What has consistently defined Mogwai, legendary post-rockers from Glasgow, is their ability to create a totally unique sound with every release. Even if you don’t love all of their albums, it’s hard to deny the sheer versatility the band possesses. Now, almost twenty years since the release of their legendary debut, Mogwai have chosen to grace us with another amazing record in Every Country’s Sun.
As experimental as the album is, Every Country’s Sun actually kicks off with a more traditional Mogwai sound with the wonderfully named “Coolverine”. The song progresses, twists, and reflects on the darkened ambiance it creates. Like with any classic post-rock album, this opener, much like the album cover, gives me the image of a slow, tortured sunrise, moving continuously until a black orb remains perched in the hallowed sky. Mogwai continues its use of synths found throughout their last album, Rave Tapes. Thankfully, their use is much more subtle here.
The mood of the record then takes a complete 180 on the killer single “Party in the Dark”. Starting off with captivatingly groovy guitars, the track is one of the poppiest Mogwai has ever written. It gently invites the listener to nod their head along, rather than just lay back calmly. The most standout feature of the song though would have to be the vocals that last the whole track, an unusual feature. Stuart Braithwaite’s vocals hum in and out with a sort of paranormal effect, like a phantom trying to break free.
Any seasoned fan will tell you that Mogwai possesses the amazing ability to progress a track. Few artists manage to keep a track engaging for an audience for several minutes, and even fewer can do it better than Mogwai. On “Crossing the Road Material”, the band puts this ability on full display. The track begins with a methodical and carefully timed lead, eerily reminiscent of the band’s early work. As the halfway point of the song approaches, the track, increasing in energy, erupts into some fiery emotive playing. The riffs are basically the same, but now played with so much energy that gives the entire track new life. I believe this could easily become one of the band’s most legendary songs.
For a few years now, Mogwai have been using synths in many of their albums. Many times, with the most extreme case being Rave Tapes, they either barely exist or consume the whole record, taking the focus away from all other features in the record. Even when an album was good, the synths were always a pest, like a piece of spinach stuck in someone’s teeth that you can’t help looking at. Every Country’s Sun sees the band find the perfect balance, with synths that add to record rather than absorb it. Songs like “aka 47” and “Brain Sweeties” are examples of this, perfectly blended tracks that become highlights of the whole record.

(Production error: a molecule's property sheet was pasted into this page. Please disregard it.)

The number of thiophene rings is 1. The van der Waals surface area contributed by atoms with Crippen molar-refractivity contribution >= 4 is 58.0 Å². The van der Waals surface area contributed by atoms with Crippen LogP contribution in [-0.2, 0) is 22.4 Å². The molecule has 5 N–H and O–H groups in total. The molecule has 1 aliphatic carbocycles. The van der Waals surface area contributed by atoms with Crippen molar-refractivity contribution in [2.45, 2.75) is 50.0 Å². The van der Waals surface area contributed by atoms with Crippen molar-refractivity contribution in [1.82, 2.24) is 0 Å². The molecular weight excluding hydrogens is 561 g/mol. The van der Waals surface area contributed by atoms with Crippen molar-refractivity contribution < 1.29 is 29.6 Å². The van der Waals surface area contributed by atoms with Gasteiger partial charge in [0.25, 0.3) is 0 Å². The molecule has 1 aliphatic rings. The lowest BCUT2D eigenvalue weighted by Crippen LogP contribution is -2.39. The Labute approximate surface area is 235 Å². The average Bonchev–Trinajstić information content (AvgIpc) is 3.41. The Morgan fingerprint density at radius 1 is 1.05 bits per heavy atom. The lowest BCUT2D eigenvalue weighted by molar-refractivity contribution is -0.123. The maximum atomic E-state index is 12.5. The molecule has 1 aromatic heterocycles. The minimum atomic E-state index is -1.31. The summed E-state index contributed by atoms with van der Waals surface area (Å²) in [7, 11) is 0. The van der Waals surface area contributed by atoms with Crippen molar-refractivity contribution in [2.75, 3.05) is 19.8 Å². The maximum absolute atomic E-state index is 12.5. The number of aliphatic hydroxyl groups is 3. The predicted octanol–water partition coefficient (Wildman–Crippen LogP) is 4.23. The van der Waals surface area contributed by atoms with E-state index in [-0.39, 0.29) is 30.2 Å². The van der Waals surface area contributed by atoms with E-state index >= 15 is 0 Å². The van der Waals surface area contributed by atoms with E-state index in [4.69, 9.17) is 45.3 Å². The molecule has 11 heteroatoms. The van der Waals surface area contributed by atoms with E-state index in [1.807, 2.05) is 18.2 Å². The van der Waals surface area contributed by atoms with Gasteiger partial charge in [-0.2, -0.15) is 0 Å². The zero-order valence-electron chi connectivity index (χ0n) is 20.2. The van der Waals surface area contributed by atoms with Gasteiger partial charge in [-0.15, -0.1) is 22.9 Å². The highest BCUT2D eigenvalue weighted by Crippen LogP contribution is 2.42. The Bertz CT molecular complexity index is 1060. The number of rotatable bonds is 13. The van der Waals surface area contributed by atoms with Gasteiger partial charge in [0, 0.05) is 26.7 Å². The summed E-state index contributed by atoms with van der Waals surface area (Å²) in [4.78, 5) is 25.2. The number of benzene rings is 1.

Perhaps the most surprising aspect of the album is just how reserved Mogwai seem to be. Not since 1999’s Come On Die Young has the band sounded so placid, which is not a bad thing at all. In fact, it serves as a welcome change of pace for the band. With few exceptions: there really are no triumphant crescendos or quirky guitar leads to speak of.
Rather, there is a collection of simple songs with an incredibly dark edge to them.
A great example of this can be found on the title track, which closes out the record. Nothing about the track is utterly complex, but the emotion packed in every note is as raw as can be. It punches you in the gut from its serene beginning until its wrenching end, where powerful guitars tug voraciously on your heart. In case you’re wondering what makes Mogwai so fantastic, check this song out and you’ll know. I challenge you to listen to it and elicit no emotional response.
Since writing a rather large guide on the music of Mogwai, I have asked myself how Every Country’s Sun compares to rest of the band’s discography. Before listening to it, I had little faith that it would reach the heights of legendary albums like Hardcore Will Never Die or Young Team. While it doesn’t quite compare to those albums, Every Country’s Sun can stand proudly as one of Mogwai’s better records, definitely in the top four.
I am simply taken aback by the depth of this record. The quality of the songs increases the deeper in the track listing you go. It morphs from being another solid Mogwai release into an entirely new experience, one that leaves me shaking by the time it finishes. It’s an album that fights off many demons, but manages to crack a wry smile in spite of it all. A shining moment in the band’s legendary career, Every Country’s Sun further cements Mogwai’s legacy as post-rock’s finest. As if they had anything left to prove.
Kyle Land is a music writer for the Daily Lobo. He can be reached at firstname.lastname@example.org